7. Reis, Ricardo, 2006. "Inattentive consumers," Journal of Monetary Economics, Elsevier, vol. 53(8), pages 1761-1800, November.
    8. Kevin X.D. Huang & Frank Caliendo, 2007. "Rationalizing Seven Consumption-Saving Puzzles in a Unified Framework," Vanderbilt University Department of Economics Working Papers 0716, Vanderbilt University Department of Economics.
    9. John Ameriks & Andrew Caplin & John Leahy & Tom Tyler, 2004. "Measuring Self-Control," NBER Working Papers 10514, National Bureau of Economic Research, Inc.
    10. Huffman, David B. & Barenstein, Matias, 2004. "Riches to Rags Every Month? The Fall in Consumption Expenditures Between Paydays," IZA Discussion Papers 1430, Institute for the Study of Labor (IZA).
    11. Lusardi, Annamaria & Mitchell, Olivia S., 2007. "Baby Boomer retirement security: The roles of planning, financial literacy, and housing wealth," Journal of Monetary Economics, Elsevier, vol. 54(1), pages 205-224, January.
    12. Ehrmann, Michael, 2006. "Rational inattention, inflation developments and perceptions after the euro cash changeover," Working Paper Series 588, European Central Bank.
    13. Yamamoto, Yoshihiro & Suzuki, Akihiko & Fuwa, Yasuhiro & Sato, Tomohiro, 2008. "Decision-making in electrical appliance use in the home," Energy Policy, Elsevier, vol. 36(5), pages 1679-1686, May.
    14. Annamarie Lusardi & Olivia S. Mitchell, 2005. "Financial Literacy and Planning: Implications for Retirement Wellbeing," Working Papers wp108, University of Michigan, Michigan Retirement Research Center.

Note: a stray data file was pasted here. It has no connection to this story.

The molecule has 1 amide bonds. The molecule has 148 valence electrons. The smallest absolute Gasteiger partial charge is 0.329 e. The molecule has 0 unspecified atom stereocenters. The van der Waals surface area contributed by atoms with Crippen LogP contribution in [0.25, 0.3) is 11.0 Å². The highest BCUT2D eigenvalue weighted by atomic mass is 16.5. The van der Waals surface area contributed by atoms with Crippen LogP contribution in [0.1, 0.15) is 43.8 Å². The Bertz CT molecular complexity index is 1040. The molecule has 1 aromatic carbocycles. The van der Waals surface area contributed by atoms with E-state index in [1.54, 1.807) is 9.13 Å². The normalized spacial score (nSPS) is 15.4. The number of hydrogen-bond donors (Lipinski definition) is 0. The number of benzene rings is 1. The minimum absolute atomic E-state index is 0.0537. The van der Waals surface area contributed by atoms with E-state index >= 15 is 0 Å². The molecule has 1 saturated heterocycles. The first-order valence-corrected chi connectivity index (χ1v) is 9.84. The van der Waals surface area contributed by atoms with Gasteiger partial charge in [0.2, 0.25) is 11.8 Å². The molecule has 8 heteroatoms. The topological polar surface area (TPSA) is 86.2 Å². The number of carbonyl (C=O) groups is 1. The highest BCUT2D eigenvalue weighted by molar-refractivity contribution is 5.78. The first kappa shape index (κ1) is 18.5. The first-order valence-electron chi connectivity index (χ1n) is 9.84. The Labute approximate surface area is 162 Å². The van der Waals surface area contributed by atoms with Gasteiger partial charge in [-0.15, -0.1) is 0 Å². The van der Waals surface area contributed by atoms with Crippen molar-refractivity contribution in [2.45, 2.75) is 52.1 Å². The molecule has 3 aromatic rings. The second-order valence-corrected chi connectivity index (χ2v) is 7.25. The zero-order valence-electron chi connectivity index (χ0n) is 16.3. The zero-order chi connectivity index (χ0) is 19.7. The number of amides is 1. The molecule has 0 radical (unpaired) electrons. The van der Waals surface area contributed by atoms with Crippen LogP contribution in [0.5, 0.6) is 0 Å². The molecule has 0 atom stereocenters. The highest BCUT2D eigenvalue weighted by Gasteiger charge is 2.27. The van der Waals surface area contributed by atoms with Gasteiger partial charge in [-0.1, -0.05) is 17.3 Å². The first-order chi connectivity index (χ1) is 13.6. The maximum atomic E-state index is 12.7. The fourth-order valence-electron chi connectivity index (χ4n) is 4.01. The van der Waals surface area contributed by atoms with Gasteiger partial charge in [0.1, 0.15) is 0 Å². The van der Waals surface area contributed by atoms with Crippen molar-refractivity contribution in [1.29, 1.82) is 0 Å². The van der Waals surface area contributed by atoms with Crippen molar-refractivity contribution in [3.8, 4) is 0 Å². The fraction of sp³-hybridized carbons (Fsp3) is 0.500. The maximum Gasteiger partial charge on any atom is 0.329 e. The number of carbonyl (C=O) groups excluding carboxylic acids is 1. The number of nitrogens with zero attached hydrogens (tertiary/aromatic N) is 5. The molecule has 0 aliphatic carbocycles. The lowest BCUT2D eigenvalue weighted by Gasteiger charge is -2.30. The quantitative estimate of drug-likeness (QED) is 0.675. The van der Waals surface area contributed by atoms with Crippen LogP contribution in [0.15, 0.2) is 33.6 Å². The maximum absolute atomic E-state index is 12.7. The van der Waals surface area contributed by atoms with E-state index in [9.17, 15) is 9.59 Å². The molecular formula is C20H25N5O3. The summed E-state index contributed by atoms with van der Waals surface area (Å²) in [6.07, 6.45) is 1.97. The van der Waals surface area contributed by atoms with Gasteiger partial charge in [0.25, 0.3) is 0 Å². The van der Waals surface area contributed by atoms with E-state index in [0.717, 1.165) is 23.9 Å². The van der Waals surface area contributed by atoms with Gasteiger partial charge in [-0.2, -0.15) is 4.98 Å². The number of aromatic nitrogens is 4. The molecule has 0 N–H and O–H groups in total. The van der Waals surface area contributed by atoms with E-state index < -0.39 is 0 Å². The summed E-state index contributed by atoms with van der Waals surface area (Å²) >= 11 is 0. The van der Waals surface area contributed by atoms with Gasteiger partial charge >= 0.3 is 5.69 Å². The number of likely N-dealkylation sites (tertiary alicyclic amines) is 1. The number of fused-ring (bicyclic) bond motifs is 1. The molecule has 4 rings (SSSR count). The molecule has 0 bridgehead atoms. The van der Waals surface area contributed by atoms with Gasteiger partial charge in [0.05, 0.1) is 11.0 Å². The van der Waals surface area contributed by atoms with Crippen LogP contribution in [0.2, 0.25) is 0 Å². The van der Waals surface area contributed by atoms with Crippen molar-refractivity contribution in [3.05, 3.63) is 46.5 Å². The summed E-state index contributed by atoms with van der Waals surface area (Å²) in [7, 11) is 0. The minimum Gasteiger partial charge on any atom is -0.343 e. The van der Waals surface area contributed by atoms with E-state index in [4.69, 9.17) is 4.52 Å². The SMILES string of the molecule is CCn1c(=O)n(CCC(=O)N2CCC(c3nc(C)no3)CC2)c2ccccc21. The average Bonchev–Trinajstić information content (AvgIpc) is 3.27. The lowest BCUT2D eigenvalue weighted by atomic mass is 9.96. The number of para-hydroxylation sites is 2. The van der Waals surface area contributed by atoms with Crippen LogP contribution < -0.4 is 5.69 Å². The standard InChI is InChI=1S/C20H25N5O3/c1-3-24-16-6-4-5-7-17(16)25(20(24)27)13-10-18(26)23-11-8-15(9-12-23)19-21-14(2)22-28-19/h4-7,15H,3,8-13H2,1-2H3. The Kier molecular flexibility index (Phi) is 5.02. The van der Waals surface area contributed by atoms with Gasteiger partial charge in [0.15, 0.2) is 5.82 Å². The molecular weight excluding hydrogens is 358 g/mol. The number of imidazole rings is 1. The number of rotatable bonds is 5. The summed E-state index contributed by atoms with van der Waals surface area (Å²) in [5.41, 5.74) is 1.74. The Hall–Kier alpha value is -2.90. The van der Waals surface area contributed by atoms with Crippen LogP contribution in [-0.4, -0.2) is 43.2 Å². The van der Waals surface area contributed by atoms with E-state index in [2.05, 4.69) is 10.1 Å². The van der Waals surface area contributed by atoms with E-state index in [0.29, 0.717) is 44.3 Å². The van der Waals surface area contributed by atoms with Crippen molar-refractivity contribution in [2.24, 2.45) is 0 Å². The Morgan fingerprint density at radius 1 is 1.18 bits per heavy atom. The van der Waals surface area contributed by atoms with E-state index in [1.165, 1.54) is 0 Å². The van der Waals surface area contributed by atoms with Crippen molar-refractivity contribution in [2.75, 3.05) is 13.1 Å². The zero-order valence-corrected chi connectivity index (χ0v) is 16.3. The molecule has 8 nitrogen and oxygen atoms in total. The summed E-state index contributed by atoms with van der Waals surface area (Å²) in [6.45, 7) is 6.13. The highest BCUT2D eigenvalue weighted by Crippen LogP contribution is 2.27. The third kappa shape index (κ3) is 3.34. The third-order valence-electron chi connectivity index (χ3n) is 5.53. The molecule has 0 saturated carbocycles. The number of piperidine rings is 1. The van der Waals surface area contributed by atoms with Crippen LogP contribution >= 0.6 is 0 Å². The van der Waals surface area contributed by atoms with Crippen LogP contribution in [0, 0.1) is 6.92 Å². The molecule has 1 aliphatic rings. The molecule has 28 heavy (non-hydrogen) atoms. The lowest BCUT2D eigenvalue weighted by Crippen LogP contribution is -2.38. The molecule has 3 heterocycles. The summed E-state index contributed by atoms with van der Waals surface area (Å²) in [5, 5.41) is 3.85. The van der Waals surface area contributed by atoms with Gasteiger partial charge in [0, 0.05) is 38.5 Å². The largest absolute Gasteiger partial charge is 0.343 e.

15. Sarkar, Asani & Zhang, Lingjia, 2009. "Time varying consumption covariance and dynamics of the equity premium: Evidence from the G7 countries," Journal of Empirical Finance, Elsevier, vol. 16(4), pages 613-631, September.
    16. Sumit Agarwal & John C Driscoll & Xavier Gabaix & David Laibson, 2008. "Learning in the Credit Card Market," Levine's Working Paper Archive 122247000000002028, David K. Levine.
    17. repec:rim:rimwps:04-07 is not listed on IDEAS
    18. Michael Ehrmann, 2011. "Inflation Developments and Perceptions after the Euro Cash Changeover," German Economic Review, Verein für Socialpolitik, vol. 12(1), pages 33-58, February.
    19. Ni, Shawn & Seol, Youn, 2014. "New evidence on excess sensitivity of household consumption," Journal of Monetary Economics, Elsevier, vol. 63(C), pages 80-94.

    More about this item

    Keywords

    Consumption; Attention; Life-cycle;

    JEL classification:

    • D91 - Microeconomics - - Micro-Based Behavioral Economics - - - Role and Effects of Psychological, Emotional, Social, and Cognitive Factors on Decision Making
    • E21 - Macroeconomics and Monetary Economics - - Consumption, Saving, Production, Employment, and Investment - - - Consumption; Saving; Wealth